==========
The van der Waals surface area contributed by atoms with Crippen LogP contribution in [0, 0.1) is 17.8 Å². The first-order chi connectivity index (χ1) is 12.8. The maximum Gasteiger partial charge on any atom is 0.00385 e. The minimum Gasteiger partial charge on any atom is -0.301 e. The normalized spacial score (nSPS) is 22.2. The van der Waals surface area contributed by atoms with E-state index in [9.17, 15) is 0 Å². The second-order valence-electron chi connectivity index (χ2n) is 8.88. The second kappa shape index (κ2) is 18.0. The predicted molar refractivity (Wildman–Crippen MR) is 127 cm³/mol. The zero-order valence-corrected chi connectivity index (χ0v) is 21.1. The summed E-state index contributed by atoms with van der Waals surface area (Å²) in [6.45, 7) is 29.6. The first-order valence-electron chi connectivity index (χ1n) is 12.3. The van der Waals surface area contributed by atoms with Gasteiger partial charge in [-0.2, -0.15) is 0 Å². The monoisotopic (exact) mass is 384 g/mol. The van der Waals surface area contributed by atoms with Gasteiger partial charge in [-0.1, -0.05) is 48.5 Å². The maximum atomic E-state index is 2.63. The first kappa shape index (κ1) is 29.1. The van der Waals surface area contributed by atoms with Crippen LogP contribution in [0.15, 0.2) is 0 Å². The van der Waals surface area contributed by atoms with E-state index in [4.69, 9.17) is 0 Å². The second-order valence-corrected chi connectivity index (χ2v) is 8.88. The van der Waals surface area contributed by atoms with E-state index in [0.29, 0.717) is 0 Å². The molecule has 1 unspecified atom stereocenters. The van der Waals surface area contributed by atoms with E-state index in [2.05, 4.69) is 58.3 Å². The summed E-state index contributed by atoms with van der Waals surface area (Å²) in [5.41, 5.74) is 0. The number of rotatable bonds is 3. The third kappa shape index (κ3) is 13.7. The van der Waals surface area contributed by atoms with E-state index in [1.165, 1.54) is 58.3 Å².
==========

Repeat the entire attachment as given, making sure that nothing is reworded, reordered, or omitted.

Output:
The van der Waals surface area contributed by atoms with Crippen LogP contribution in [0, 0.1) is 17.8 Å². The first-order chi connectivity index (χ1) is 12.8. The maximum Gasteiger partial charge on any atom is 0.00385 e. The minimum Gasteiger partial charge on any atom is -0.301 e. The normalized spacial score (nSPS) is 22.2. The van der Waals surface area contributed by atoms with E-state index in [9.17, 15) is 0 Å². The second-order valence-electron chi connectivity index (χ2n) is 8.88. The second kappa shape index (κ2) is 18.0. The predicted molar refractivity (Wildman–Crippen MR) is 127 cm³/mol. The zero-order valence-corrected chi connectivity index (χ0v) is 21.1. The summed E-state index contributed by atoms with van der Waals surface area (Å²) in [6.45, 7) is 29.6. The first-order valence-electron chi connectivity index (χ1n) is 12.3. The van der Waals surface area contributed by atoms with Gasteiger partial charge in [-0.2, -0.15) is 0 Å². The monoisotopic (exact) mass is 384 g/mol. The van der Waals surface area contributed by atoms with Gasteiger partial charge in [-0.1, -0.05) is 48.5 Å². The maximum atomic E-state index is 2.63. The first kappa shape index (κ1) is 29.1. The van der Waals surface area contributed by atoms with Crippen LogP contribution in [0.15, 0.2) is 0 Å². The van der Waals surface area contributed by atoms with E-state index in [4.69, 9.17) is 0 Å². The second-order valence-corrected chi connectivity index (χ2v) is 8.88. The van der Waals surface area contributed by atoms with E-state index in [0.29, 0.717) is 0 Å². The molecule has 1 unspecified atom stereocenters. The van der Waals surface area contributed by atoms with E-state index in [2.05, 4.69) is 58.3 Å². The summed E-state index contributed by atoms with van der Waals surface area (Å²) in [5.41, 5.74) is 0. The number of rotatable bonds is 3. The third kappa shape index (κ3) is 13.7. The van der Waals surface area contributed by atoms with E-state index in [1.165, 1.54) is 58.3 Å².